The Limits of Selectivity

Figure 1 below shows the last five years of SAT scores for African Americans who were a part of the Department of Defense educational system (DoDEA) and for those who were not (Nation). The former, the children of enlisted personal, perform almost 0.3 standardized units better than the latter. Elsewhere, I have documented that this 0.3 difference can be found in DoD schools both in the US and abroad.

Figure1.  SAT

An obvious explanation for the DoDEA/ Nation difference is parental selectivity. Entrance into the military is mostly limited to those with AFQT z-scores above -1 relative to a US national mean of 0. As the Black cognitive ability mean is about -1, on the same scale, only the upper half of the Black population is qualified for entrance into the military; as a result, Africa American recruits represent, on average, the 75th percentile of the Black cognitive ability distribution. As such, those selected should be about 0.67 SD (standardized units) above the African-American mean. Given the coefficient of assortative mating typically reported in the literature of 0.33, and assuming a trivial number of Military-Military parings, a random pair of African Americans, for which one individual is or was a member of the military, should have a mid parent IQ 0.45 SD above that of a random pair for which neither individual is or was a member of the military. Multiplying by the typically found coefficient of regression of 0.6 gives one a military, non-military offspring difference of about 0.27 – and this would account for the DoDEA/Nation difference in full. In theory.

It’s always good to empirically confirm theoretical predictions. So, to evaluate our prediction above, I calculated the Black Military/Civilian ability ds in three nationally representative samples, the National Assessments of Adult Literacy (2003), The General Social Survey, and the National Longitudinal Study of Youth (1979). To note: across surveys, measure of ability varied widely as did population characteristics. The results are shown in figures 2 to 4. The average estimated mid-parent d was 0.3. The average estimated offspring d was 0.19, which wasn’t largely below our theoretical prediction. In two of the three samples, Whites who participated in the military also had higher scores than those who did not. On average, Whites were positively selected 0.12 SD (in theory they should be selected about 0.18 SD) while Blacks were positively selected 0.46 SD. Based on the relative selectivities of the parents and regression, one would predicted a B/W DoDEA gap that is 0.14 SD less than the B/W national gap, all other factors being equal.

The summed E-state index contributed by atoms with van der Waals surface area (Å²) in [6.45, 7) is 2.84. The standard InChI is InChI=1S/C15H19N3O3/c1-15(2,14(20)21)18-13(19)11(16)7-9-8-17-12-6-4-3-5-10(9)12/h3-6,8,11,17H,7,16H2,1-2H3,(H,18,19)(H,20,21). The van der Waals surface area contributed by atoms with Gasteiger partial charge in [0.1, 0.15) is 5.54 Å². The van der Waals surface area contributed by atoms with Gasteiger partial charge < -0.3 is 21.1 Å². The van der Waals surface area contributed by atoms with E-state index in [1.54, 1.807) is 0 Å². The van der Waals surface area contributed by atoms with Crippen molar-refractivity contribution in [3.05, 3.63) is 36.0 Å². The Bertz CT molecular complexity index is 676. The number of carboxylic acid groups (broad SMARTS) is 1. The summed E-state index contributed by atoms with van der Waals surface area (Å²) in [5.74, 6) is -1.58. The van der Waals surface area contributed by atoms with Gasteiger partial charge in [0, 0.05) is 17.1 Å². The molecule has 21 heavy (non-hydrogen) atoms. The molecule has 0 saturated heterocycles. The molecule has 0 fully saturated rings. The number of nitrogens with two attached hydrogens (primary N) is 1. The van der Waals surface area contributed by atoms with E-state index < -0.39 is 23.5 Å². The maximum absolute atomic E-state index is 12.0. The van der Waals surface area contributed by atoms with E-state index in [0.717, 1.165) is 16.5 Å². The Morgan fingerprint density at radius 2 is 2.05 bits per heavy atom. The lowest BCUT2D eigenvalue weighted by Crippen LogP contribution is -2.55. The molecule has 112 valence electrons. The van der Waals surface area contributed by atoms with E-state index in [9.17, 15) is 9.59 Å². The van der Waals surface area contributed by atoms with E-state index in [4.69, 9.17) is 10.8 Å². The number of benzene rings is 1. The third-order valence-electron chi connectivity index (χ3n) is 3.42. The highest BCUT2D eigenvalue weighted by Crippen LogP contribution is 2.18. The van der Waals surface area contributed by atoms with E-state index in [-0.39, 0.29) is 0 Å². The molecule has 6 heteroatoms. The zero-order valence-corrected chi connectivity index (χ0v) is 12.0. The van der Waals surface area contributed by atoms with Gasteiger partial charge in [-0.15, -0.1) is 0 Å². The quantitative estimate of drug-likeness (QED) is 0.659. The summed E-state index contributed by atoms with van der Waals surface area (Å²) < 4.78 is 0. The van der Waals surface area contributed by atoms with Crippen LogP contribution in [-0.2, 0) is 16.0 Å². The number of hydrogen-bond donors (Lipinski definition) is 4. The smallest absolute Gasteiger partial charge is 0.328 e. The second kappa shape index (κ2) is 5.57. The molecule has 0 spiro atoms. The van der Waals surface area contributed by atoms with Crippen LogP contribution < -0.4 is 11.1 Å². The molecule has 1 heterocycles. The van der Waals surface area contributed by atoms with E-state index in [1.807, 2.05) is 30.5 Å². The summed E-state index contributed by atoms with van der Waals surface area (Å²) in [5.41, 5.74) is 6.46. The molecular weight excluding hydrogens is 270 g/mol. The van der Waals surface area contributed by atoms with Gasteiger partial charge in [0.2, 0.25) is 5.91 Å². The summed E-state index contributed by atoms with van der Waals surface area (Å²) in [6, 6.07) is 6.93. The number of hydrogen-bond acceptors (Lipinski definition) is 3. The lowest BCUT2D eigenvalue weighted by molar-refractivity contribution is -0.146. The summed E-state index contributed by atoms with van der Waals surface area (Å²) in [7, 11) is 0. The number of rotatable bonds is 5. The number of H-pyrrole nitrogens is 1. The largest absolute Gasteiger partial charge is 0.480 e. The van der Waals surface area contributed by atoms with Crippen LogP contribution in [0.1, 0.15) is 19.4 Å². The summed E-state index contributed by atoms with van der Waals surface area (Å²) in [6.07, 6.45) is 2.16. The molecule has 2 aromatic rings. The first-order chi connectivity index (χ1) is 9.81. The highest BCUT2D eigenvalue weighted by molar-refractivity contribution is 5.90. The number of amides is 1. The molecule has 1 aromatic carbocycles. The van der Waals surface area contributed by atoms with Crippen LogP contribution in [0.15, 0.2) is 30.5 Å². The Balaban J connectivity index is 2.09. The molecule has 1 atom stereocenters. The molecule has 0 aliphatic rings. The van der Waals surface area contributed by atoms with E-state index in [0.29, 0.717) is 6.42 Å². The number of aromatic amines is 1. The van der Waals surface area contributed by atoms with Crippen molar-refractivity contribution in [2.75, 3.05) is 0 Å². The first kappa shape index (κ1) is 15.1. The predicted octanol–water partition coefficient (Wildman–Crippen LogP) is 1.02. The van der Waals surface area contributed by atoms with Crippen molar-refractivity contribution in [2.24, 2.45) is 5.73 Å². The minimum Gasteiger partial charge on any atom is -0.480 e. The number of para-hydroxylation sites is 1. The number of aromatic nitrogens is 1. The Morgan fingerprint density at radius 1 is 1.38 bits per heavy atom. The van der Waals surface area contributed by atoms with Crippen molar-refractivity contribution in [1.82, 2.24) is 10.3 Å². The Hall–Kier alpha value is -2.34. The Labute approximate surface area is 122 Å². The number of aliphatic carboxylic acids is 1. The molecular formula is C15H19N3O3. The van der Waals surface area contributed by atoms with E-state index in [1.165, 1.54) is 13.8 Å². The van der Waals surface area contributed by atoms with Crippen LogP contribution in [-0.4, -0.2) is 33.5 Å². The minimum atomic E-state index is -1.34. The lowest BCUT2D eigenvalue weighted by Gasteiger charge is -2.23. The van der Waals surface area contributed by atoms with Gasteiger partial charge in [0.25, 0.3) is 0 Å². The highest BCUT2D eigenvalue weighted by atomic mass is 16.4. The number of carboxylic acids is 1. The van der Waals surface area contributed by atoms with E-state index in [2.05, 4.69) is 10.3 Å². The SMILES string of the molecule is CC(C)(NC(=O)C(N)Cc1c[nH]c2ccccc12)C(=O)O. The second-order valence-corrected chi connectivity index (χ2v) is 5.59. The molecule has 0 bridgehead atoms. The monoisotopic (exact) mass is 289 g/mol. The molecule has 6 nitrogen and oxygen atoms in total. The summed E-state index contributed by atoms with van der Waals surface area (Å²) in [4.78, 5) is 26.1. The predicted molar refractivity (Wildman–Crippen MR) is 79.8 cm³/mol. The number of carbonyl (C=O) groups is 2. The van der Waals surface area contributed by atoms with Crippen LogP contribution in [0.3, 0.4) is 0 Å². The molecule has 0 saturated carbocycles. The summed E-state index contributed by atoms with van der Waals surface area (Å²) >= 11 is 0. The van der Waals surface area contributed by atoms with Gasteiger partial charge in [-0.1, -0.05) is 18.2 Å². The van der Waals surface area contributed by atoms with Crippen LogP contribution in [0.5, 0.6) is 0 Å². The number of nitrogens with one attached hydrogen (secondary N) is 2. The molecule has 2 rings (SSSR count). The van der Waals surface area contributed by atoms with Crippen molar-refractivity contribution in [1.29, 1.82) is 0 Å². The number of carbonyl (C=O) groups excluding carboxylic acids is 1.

Figure 3

The DoD neglected to report White SAT scores, let alone group standard deviations, so to determine the magnitude of the respective B/W gaps, we have to rely on other less desirable sources. The National Assessment of Educational Progress (NAEP) is one such. Figure 10 shows the 2009 and 2011 NAEP science, reading, and math scores for Whites, Blacks, and Hispanics in the DoDEA and nationally. The cross year, cross subject average standardized B/W difference was 0.99 nationally and 0.80 in the DoDEA, giving a DoDEA/Nation B/W d of 0.19. If we treat these standardized achievement tests as IQ tests, then we can infer that three quarters of the difference can be accounted for by differences in parental selectivity.


The DoDEA score gap, adjusted for parental selectivity, in turn, give us an estimate of the extent to which the B/W national achievement gap can possibly be accounted for by schooling inequalities, as the quality of the DoD schools, both in the US and abroad are both high and fairly uniform. Comparing DoDEA with national studies represents a quasi-experimental design. We have: Gap (possibly due to schooling disparity) = National gap –( DoDEA gap + differential selectivity); or: no more than 0.05 SD. Since the military is frequently held up as a model of “integration” and equal opportunity, and since reduced racial gaps are pointed to in support of this, we can also take our 0.05 as being the upper limit of the possible extent to which segregation and unequal opportunity could account for the B/W gap.

Moving on, another, though less frequently cited, difference in cognitive ability is that between 2nd and 3rd+ generation African-Americans. Figure 8 presents the differences found in the 2003 National Assessments of Adult Literacy, figure 9 presents the differences found in the High School Longitudinal Study of 2009 (1), and figure 11 presents a stylized summary of 2nd general Black and 3rd+ generation White gaps found in a number of samples. To note: For this summary, the d values were estimated often by eyeballing the score differences, hence these are rough estimates. The scores and standard deviations have been reported elsewhere.

figure 8

Figure 9.


The average 2nd generation Black/3rd+ generation White gap was about 0.65 SD. In these same samples, the averaged 3rd+ generation B/W gap was about 0.9 SD. Also, 2nd generation Whites outperformed 3rd+ generation Whites by maybe 0.2 to 0.3 SD. I have avoided a comparison between racial groups across generations as, in my estimate, language and culture similarities and dissimilarities confound such analyses. Readers interested in this type of between race, across generational cohort comparison can refer to, for example, Palacios et al. (2008).

Now, one explanation which has been offered for the indubitable superior performance of 2nd Generation Blacks relative to 3rd generation Blacks is migrant selection. Unfortunately, this is a rather difficult hypothesis to evaluate. We can, nonetheless, examine the soundness of some of the models proposed. I have suggested:

1. Migration is a cognitively complex activity. As such, ceteris paribus, more intelligent individuals will have an easier time successfully migrating. As such, again ceteris paribus, successful migrants will be cognitively selected for relative to the pool of all would-be-migrants from the same region. The magnitude of migrant selectivity will depend on the selection ratio of the act of migrating (e.g., 10% of would be migrants fail on the account of IQ alone, when the mean IQ of the would-be-migrant pool is 100 UK norms) and on the mean IQ of the would-be-migrant pool.